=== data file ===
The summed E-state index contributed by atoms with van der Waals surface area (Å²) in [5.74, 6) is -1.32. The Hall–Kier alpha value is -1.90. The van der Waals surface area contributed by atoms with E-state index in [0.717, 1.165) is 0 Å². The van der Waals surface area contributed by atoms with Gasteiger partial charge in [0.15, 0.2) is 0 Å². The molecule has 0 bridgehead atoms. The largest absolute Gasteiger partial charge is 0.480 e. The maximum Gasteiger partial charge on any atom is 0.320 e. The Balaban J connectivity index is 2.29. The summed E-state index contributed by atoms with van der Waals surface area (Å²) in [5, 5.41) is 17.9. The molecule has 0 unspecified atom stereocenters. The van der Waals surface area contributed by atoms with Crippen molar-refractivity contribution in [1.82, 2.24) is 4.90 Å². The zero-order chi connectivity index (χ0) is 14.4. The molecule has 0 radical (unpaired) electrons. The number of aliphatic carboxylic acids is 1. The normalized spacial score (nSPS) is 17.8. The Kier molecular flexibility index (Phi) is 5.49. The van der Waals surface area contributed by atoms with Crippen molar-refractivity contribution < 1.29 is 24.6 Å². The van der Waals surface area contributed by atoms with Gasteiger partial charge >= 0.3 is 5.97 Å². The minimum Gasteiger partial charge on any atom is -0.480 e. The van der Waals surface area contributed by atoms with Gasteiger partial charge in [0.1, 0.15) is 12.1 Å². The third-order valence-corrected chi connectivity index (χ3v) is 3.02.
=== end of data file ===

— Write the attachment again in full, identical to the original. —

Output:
The summed E-state index contributed by atoms with van der Waals surface area (Å²) in [5.74, 6) is -1.32. The Hall–Kier alpha value is -1.90. The van der Waals surface area contributed by atoms with E-state index in [0.717, 1.165) is 0 Å². The van der Waals surface area contributed by atoms with Gasteiger partial charge in [0.15, 0.2) is 0 Å². The molecule has 0 bridgehead atoms. The largest absolute Gasteiger partial charge is 0.480 e. The maximum Gasteiger partial charge on any atom is 0.320 e. The Balaban J connectivity index is 2.29. The summed E-state index contributed by atoms with van der Waals surface area (Å²) in [5, 5.41) is 17.9. The molecule has 0 unspecified atom stereocenters. The van der Waals surface area contributed by atoms with Crippen molar-refractivity contribution in [1.82, 2.24) is 4.90 Å². The zero-order chi connectivity index (χ0) is 14.4. The molecule has 0 radical (unpaired) electrons. The number of aliphatic carboxylic acids is 1. The normalized spacial score (nSPS) is 17.8. The Kier molecular flexibility index (Phi) is 5.49. The van der Waals surface area contributed by atoms with Crippen molar-refractivity contribution < 1.29 is 24.6 Å². The van der Waals surface area contributed by atoms with Gasteiger partial charge >= 0.3 is 5.97 Å². The minimum Gasteiger partial charge on any atom is -0.480 e. The van der Waals surface area contributed by atoms with Gasteiger partial charge in [0.1, 0.15) is 12.1 Å². The third-order valence-corrected chi connectivity index (χ3v) is 3.02.